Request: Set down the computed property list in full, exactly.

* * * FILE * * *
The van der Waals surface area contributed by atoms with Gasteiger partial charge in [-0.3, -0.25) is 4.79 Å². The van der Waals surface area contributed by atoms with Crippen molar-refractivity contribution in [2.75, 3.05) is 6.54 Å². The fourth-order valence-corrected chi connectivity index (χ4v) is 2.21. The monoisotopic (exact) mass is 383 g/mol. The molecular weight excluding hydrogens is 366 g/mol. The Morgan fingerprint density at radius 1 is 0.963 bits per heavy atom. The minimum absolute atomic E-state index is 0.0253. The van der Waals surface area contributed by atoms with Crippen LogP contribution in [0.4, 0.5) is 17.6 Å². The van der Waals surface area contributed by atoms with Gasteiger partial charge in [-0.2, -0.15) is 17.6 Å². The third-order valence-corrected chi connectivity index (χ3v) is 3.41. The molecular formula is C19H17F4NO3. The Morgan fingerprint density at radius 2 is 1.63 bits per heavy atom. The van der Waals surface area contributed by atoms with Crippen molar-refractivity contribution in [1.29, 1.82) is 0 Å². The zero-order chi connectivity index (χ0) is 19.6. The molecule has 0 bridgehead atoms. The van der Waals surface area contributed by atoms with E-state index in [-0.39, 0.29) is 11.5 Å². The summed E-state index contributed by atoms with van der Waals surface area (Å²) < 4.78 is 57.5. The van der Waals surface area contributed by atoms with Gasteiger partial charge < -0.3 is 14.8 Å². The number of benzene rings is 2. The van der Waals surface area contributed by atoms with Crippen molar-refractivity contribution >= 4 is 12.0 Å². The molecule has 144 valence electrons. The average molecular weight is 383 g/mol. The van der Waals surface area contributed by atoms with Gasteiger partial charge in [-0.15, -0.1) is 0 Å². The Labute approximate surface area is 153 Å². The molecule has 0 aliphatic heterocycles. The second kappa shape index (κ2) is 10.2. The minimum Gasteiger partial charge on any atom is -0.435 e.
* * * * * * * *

The van der Waals surface area contributed by atoms with Gasteiger partial charge in [-0.3, -0.25) is 4.79 Å². The van der Waals surface area contributed by atoms with Crippen molar-refractivity contribution in [2.75, 3.05) is 6.54 Å². The fourth-order valence-corrected chi connectivity index (χ4v) is 2.21. The monoisotopic (exact) mass is 383 g/mol. The molecular weight excluding hydrogens is 366 g/mol. The Morgan fingerprint density at radius 1 is 0.963 bits per heavy atom. The minimum absolute atomic E-state index is 0.0253. The van der Waals surface area contributed by atoms with Crippen LogP contribution in [0.4, 0.5) is 17.6 Å². The van der Waals surface area contributed by atoms with Gasteiger partial charge in [-0.2, -0.15) is 17.6 Å². The third-order valence-corrected chi connectivity index (χ3v) is 3.41. The molecular formula is C19H17F4NO3. The Morgan fingerprint density at radius 2 is 1.63 bits per heavy atom. The van der Waals surface area contributed by atoms with Crippen molar-refractivity contribution in [1.29, 1.82) is 0 Å². The zero-order chi connectivity index (χ0) is 19.6. The molecule has 0 bridgehead atoms. The van der Waals surface area contributed by atoms with E-state index in [-0.39, 0.29) is 11.5 Å². The summed E-state index contributed by atoms with van der Waals surface area (Å²) < 4.78 is 57.5. The van der Waals surface area contributed by atoms with Gasteiger partial charge < -0.3 is 14.8 Å². The number of benzene rings is 2. The van der Waals surface area contributed by atoms with Crippen molar-refractivity contribution >= 4 is 12.0 Å². The molecule has 144 valence electrons. The average molecular weight is 383 g/mol. The van der Waals surface area contributed by atoms with Gasteiger partial charge in [-0.15, -0.1) is 0 Å². The Labute approximate surface area is 153 Å². The molecule has 0 aliphatic heterocycles. The second kappa shape index (κ2) is 10.2. The minimum Gasteiger partial charge on any atom is -0.435 e.